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Board unveils office shifts; Commissioners cut 6 posts; 2 aides share chief of staff duties; $300,000 savings; Changes in planning set to 'streamline' development process


The Carroll Board of County Commissioners announced yesterday the reorganization of four departments, the elimination of several key positions and the goals of their four-year term, claiming the changes could save taxpayers $300,000.

The commissioners said the county will save in salaries and benefits by eliminating six positions, most of them in the planning department. The changes take effect today.

"We're aiming for efficiency in government," said board President Julia Walsh Gouge. "We've outlined our goals for the next four years. This reorganization is basic to how we'll make everything work together."

One of the most notable changes will be in the commissioners' office. Chief of staff, a post created by the former board of commissioners four years ago, will be replaced by two executive assistants -- Robert A. "Max" Bair, who has been serving as chief of staff, and Patrick Hill, who worked for many years in land acquisition.

Hill will supervise daily administration, organize the commissioners' schedules and work with the cabinet. Bair will oversee zoning and licensing, public safety and public information.

"We wanted to give Max more time to work on crime-fighting and legislative issues," said Gouge. "He is an extremely valuable asset with good recall. This position will give him an opportunity to get out and represent the board in Annapolis and in the community."

As part of the reorganization, the commissioners also eliminated the bureau of environmental services and consolidated several other departments.

The board announced the promotion of Steven Horn from bureau chief to director of planning. Horn began working in the department as a comprehensive planner 11 years ago. He replaces Philip J. Rovang, who resigned Feb. 12.

Under Horn, the department will concentrate on comprehensive planning. The planners will be responsible for all aspects of their assigned geographic areas, including transportation issues.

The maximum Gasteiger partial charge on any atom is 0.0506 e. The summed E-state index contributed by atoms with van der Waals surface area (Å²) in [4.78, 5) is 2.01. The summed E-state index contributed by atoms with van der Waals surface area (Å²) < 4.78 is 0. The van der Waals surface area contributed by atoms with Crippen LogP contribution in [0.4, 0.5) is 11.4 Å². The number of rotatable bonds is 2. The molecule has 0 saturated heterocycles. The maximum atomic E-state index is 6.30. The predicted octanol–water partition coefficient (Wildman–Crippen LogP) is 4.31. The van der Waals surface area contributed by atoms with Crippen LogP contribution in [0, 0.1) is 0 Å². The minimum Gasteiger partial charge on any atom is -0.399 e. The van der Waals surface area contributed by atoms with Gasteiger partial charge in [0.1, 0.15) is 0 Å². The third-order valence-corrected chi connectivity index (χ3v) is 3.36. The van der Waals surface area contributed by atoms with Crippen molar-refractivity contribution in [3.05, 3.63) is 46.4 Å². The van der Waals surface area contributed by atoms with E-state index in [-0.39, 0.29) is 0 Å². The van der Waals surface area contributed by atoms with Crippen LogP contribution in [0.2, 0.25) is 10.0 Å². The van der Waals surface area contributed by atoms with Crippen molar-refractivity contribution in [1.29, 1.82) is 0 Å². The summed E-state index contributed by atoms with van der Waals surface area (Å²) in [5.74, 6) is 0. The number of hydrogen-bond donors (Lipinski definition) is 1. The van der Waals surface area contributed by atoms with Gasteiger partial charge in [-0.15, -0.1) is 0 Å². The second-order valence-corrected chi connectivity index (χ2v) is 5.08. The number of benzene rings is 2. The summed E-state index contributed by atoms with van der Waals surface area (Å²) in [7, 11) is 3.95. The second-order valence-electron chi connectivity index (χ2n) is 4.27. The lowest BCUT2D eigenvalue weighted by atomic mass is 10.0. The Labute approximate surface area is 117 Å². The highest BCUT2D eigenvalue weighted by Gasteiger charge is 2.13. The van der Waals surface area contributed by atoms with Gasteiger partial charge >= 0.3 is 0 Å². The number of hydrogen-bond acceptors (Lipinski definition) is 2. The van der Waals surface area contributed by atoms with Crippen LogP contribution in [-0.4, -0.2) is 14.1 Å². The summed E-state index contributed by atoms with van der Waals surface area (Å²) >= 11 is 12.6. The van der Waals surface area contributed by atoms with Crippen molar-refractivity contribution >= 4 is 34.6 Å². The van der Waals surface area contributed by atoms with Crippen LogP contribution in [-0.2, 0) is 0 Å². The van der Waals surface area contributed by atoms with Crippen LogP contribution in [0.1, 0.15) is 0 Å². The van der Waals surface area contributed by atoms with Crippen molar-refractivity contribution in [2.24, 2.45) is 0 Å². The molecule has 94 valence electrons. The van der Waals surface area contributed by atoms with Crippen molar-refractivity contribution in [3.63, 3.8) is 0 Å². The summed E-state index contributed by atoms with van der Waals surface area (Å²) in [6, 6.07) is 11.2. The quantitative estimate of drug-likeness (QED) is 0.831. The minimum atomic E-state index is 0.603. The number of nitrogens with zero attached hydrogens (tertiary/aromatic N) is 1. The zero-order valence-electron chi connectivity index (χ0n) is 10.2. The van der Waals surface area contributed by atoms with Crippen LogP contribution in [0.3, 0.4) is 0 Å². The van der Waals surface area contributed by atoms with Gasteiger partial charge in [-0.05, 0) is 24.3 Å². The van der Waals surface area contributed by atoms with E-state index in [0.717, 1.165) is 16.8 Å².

The reorganization eliminated two transportation planners and the county's commuter coordinator, as well as three management positions. The deputy director of planning, the bureau chief of environmental services and the assistant bureau chief of water resource management received two months' severance pay.

"Whatever openings are available, these people will be considered," said Lynn McDonald, acting director of human resources. She said the department would notify them of "every opportunity, to see if they are interested."

The changes in the department of planning sparked creation of a Department of Permits, Inspection and Review.

The commissioners said they hoped the new department would "streamline" what is often a long and cumbersome development process.

"We wanted to respond to citizen concerns," Gouge said. "We were concerned whether we were answering people quickly enough. Hopefully, this will help us address questions before they're asked."

The Department of Recreation and Parks was also affected by the restructuring. The department has been folded into the newly created Department of Enterprise and Recreation Services, which will be responsible for solid-waste and utility service and the regional airport.

The rationale for the change, the commissioners said, was that each of those areas is self-sufficient.

"Any successful business has a plan with goals and leaders who will carry out that plan. Government should be run like a business," said Commissioner Robin Bartlett Frazier. "We've put together our best team to enthusiastically guide and support the plan we've come up with."

That plan outlines the commissioners' goals, including crime and substance-abuse prevention, road improvements, agricultural preservation, economic development and a strengthened relationship with the county Board of Education.

Pub Date: 2/25/99

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